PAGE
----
Today, I witnessed The Art of Marketing. Through a day of lectures from incredibly smart marketers, I was handed threads of ideas, insights, and a handful of aha! moments that not only inspired, but gave me confidence that the beliefs and values that I hold as a marketer are on the right track. Oh, and I also met Seth Godin, one of my heroes. So all in all, it was a pretty killer day. Being the huge nerd that I am, I couldn't wait to get home to reflect on what had transpired.
WHAT'S GOING ON WITH OUR PRIVACY?
Privacy is a big deal. And in a world where we're increasingly handing over our personal information to large tech companies, it's becoming an even bigger deal.
Most recently, both Google and Facebook have made significant changes to how they handle your privacy and it's had users up in arms. From Facebook's new Graph Search that allows you to narrow in on someone as defined as a "Mother of Jews who like Bacon", to the recent removal of the privacy feature that allows you to hide your timeline from searches, we're becoming more searchable and less capable of protecting our data. I'm still grappling with how to handle the fact that a privacy setting I've had in place for 6 years will now be gone, thanks to the friendly notification seen below.
As I've shared before, people are leaving Facebook en masse due to privacy fears. It's understandable that they questions how their data is being used and fear the ever-changing privacy clauses in their terms and agreements. These are legitimate consumer concerns that companies like Facebook and Google need to consider.
WHAT IS A MARKETER TO DO?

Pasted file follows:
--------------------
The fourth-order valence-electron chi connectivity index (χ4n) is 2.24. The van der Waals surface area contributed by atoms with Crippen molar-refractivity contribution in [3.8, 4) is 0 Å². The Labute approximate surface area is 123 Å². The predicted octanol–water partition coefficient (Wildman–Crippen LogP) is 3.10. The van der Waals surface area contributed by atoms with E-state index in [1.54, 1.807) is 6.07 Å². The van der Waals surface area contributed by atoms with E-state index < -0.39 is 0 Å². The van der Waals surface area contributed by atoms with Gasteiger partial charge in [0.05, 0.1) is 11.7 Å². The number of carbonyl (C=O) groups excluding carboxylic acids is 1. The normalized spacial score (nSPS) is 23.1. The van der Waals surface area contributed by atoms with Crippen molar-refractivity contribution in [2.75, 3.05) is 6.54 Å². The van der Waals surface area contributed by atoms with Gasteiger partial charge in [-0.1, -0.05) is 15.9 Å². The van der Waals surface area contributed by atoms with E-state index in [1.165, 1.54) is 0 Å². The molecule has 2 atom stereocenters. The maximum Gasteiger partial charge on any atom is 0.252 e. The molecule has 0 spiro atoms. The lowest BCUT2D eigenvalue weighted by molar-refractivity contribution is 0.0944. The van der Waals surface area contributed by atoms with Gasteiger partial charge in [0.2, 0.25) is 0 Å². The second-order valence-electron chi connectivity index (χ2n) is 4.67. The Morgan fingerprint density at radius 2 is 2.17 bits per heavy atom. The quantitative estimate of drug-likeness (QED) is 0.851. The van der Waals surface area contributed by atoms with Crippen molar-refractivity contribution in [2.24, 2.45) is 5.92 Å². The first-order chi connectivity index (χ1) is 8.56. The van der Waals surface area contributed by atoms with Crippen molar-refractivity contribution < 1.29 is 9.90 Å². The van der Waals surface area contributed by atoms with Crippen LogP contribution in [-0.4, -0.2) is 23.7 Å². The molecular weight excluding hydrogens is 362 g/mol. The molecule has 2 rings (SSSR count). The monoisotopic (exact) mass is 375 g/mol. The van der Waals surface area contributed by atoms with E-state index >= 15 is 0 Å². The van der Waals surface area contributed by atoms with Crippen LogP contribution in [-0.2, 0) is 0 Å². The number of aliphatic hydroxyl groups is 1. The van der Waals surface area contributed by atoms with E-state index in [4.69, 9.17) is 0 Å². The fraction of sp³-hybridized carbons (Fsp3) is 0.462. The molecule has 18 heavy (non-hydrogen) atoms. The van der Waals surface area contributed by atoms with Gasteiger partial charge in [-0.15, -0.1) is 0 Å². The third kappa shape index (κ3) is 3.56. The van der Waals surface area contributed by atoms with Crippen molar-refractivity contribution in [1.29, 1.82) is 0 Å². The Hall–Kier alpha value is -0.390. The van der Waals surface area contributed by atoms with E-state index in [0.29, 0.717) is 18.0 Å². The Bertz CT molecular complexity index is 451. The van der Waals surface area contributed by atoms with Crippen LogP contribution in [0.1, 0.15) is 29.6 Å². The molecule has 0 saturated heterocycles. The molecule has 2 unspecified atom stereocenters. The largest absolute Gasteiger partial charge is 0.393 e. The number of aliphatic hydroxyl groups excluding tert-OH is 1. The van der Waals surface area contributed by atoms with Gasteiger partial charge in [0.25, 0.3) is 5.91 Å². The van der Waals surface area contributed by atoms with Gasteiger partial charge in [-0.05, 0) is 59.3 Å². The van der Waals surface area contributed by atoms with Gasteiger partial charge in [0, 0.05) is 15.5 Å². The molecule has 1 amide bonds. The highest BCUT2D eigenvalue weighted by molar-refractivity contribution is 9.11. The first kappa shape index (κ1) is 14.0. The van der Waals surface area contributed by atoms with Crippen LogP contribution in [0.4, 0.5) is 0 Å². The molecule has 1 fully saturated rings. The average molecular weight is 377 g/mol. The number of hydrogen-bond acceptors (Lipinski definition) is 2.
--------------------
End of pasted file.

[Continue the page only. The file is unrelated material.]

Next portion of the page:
We've seen so many negative campaigns around privacy concerns and the "creepiness" of companies having access to our data. But what about the incredibly powerful functionality of being able to use this data?
Companies can fight back by showing consumers how aggregating their data or even photographing their homes for Google Maps, can provide them with value. Google has already caught on, creating this heartwarming advertisement about a man who found his long-lost family by exploring his home town via Google Maps.
On top of all this, there has been many a news story about families reunited through Facebook. Take for instance, this Texan woman who used Facebook to find her son who she gave up for adoption 22 years ago. As a marketer at Facebook, I would jump on these news stories as opportunities to tell a positive brand story about leveraging the data users provide. Remember that pesky privacy change that forces your timeline to show show up in a search? Perhaps Facebook could leverage a story based on a family that was reunited by a simple timeline search, and build a brand story around how they may never have met without that capability.
The point isn't that these companies should exploit there users, but amidst the privacy war that they must wage against, they can be smart about how they leverage positive stories about the power of their data and network capabilities.
WHAT'S YOUR TAKE?
Do you think the benefits of powerful technology can outweigh the privacy concern? Do you think companies can come out the better man by showcasing their brand strengths?
Feel free to share your thoughts or own examples in the comments.
The great thing about building a website that drives high traffic is that it offers opportunities to earn revenue in a variety of ways. And though it's exciting to jump on the monetization train right away (who hasn't been lured by the promise of advertising revenue?), it's important to first evaluate both the opportunities and the risks inherent in each approach to ensure the greatest success.
In this article, I'd like to walk you through a few typical monetization approaches, how they can earn you money, and what you should watch out for as precautions. Let's get started.